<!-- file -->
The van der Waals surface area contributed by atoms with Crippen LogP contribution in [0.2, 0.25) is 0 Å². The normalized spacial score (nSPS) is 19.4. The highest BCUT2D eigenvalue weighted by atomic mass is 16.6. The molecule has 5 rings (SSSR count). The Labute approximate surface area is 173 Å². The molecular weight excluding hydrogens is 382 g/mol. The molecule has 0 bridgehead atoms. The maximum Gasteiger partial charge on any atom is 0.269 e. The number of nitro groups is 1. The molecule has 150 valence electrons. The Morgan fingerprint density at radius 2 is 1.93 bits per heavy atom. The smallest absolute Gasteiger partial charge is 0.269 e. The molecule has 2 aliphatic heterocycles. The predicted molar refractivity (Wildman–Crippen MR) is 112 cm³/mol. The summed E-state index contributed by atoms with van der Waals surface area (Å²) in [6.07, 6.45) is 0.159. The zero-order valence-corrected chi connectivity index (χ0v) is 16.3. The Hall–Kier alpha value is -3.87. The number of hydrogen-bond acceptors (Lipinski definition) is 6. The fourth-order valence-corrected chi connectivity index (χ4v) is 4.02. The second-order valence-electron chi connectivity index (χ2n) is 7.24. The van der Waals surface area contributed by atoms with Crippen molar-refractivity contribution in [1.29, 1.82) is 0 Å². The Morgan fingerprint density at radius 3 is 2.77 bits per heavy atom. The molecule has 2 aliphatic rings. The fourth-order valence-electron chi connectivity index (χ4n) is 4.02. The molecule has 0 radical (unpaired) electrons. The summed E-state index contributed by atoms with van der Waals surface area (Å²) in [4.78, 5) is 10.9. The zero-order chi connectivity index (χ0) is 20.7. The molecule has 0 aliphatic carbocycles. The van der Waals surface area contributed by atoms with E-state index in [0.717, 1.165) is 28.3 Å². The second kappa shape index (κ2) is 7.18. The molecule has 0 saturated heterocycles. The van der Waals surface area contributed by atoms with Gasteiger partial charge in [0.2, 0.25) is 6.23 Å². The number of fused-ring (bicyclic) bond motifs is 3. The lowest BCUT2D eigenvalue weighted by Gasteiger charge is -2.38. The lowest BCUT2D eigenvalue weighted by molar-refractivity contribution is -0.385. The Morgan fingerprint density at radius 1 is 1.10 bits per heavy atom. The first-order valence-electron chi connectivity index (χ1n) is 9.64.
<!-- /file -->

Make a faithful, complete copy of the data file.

The van der Waals surface area contributed by atoms with Crippen LogP contribution in [0.2, 0.25) is 0 Å². The normalized spacial score (nSPS) is 19.4. The highest BCUT2D eigenvalue weighted by atomic mass is 16.6. The molecule has 5 rings (SSSR count). The Labute approximate surface area is 173 Å². The molecular weight excluding hydrogens is 382 g/mol. The molecule has 0 bridgehead atoms. The maximum Gasteiger partial charge on any atom is 0.269 e. The number of nitro groups is 1. The molecule has 150 valence electrons. The Morgan fingerprint density at radius 2 is 1.93 bits per heavy atom. The smallest absolute Gasteiger partial charge is 0.269 e. The molecule has 2 aliphatic heterocycles. The predicted molar refractivity (Wildman–Crippen MR) is 112 cm³/mol. The summed E-state index contributed by atoms with van der Waals surface area (Å²) in [6.07, 6.45) is 0.159. The zero-order valence-corrected chi connectivity index (χ0v) is 16.3. The Hall–Kier alpha value is -3.87. The number of hydrogen-bond acceptors (Lipinski definition) is 6. The fourth-order valence-corrected chi connectivity index (χ4v) is 4.02. The second-order valence-electron chi connectivity index (χ2n) is 7.24. The van der Waals surface area contributed by atoms with Crippen molar-refractivity contribution in [1.29, 1.82) is 0 Å². The Morgan fingerprint density at radius 3 is 2.77 bits per heavy atom. The molecule has 2 aliphatic rings. The fourth-order valence-electron chi connectivity index (χ4n) is 4.02. The molecule has 0 radical (unpaired) electrons. The summed E-state index contributed by atoms with van der Waals surface area (Å²) in [4.78, 5) is 10.9. The zero-order chi connectivity index (χ0) is 20.7. The molecule has 0 aliphatic carbocycles. The van der Waals surface area contributed by atoms with E-state index in [0.717, 1.165) is 28.3 Å². The second kappa shape index (κ2) is 7.18. The molecule has 0 saturated heterocycles. The van der Waals surface area contributed by atoms with Gasteiger partial charge in [0.2, 0.25) is 6.23 Å². The number of fused-ring (bicyclic) bond motifs is 3. The lowest BCUT2D eigenvalue weighted by Gasteiger charge is -2.38. The lowest BCUT2D eigenvalue weighted by molar-refractivity contribution is -0.385. The Morgan fingerprint density at radius 1 is 1.10 bits per heavy atom. The first-order valence-electron chi connectivity index (χ1n) is 9.64.